In this book, McClurg reviews the often-mystical subject of nitrous oxide injection systems with a level head and a clear purpose. This book educates the reader on the properties of nitrous oxide and most-effective way to design, install, and tune complete systems. A definite focus on safety and a need to answer the typical questions associated with the use of nitrous oxide is highlighted, and several complete installations are featured.
The true beginnings of racing is an argument never really settled. One could argue that as soon as the second car was manufactured, a contest of speed ensued against the first. While the roots of modern drag racing goes back to the dry lakes of California in the 30s, drag racing became a sanctioned affair in the early 50s with the forming of the National Hot Rod Association. In the 60 years that have followed the first NHRA sanctioned race in 1953, the changes in technology have been astounding, as well as the categories and classes in which racers have competed. And of all of the eras, the golden era of the late 50s through the early 70s is the clear fan favorite. Drag Racing's Quarter-Mile Warriors: Then & Now takes a unique look at the most memorable, interesting, and successful cars from this golden age of drag racing. Chronicled are Diggers and Rail dragsters, Funny Cars, wild Altereds, door slammers like Super and Junior Stock cars, early 70s Pro Stock cars and more. Vintage and modern photography in a unique "then and now" format cover the cars as they first competed, through their evolution (or inactivity) over the years, and how they look today. Cars driven by legends such as Mickey Thompson, Tommy Ivo, Dick Landy, Grumpy Jenkins, Sox & Martin, Don Nicholson, Bob Glidden, and more are featured in evolutionary detail. Never before has a book covered the cars from the golden age of drag racing and combined it with a modern look at where the cars are today. From full restorations to still competing in nostalgia events, from museum pieces to collecting dust in a dark corner waiting for another day in the sun, Drag Racing's Quarter-Mile Warriors: Then & Now gives you a unique look at how these cars have fared over time. No drag racing library is complete without it.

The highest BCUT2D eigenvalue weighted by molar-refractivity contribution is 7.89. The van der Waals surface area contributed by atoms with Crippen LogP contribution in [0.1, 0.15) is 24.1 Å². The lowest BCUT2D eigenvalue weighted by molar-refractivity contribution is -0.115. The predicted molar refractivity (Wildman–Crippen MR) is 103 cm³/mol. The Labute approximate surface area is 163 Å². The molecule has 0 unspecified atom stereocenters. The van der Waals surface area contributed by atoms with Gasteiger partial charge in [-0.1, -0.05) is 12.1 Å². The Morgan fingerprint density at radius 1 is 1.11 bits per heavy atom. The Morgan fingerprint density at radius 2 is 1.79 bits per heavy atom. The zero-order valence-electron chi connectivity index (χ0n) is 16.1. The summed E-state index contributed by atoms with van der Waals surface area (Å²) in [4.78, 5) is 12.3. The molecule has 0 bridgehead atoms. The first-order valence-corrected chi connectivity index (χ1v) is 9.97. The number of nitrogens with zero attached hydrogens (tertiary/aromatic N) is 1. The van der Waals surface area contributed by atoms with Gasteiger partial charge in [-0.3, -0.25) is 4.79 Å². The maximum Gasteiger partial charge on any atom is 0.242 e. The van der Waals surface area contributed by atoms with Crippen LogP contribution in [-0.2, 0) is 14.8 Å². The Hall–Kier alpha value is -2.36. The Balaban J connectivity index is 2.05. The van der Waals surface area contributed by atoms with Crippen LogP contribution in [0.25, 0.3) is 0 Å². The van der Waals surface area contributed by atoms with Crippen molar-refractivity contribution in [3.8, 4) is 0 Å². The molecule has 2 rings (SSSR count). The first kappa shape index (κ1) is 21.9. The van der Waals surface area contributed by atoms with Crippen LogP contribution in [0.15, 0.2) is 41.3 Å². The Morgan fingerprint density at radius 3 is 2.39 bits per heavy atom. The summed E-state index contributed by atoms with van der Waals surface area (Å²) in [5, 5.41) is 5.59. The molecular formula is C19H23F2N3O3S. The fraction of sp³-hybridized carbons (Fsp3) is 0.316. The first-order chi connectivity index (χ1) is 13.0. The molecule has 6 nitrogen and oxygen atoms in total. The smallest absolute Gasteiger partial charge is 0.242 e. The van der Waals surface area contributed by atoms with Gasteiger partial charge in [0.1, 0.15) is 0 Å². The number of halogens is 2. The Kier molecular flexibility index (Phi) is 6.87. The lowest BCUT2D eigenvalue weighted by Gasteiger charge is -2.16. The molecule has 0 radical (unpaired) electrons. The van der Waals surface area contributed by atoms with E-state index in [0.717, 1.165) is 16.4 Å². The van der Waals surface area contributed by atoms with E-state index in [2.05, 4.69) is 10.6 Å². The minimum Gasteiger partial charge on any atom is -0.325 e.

DieCast X covers the entire spectrum of automotive diecast from customizing to collecting. it takes an insider's look at the history behind popular diecast cars and trucks, as well as how each model has helped shape the automotive industry and motor sports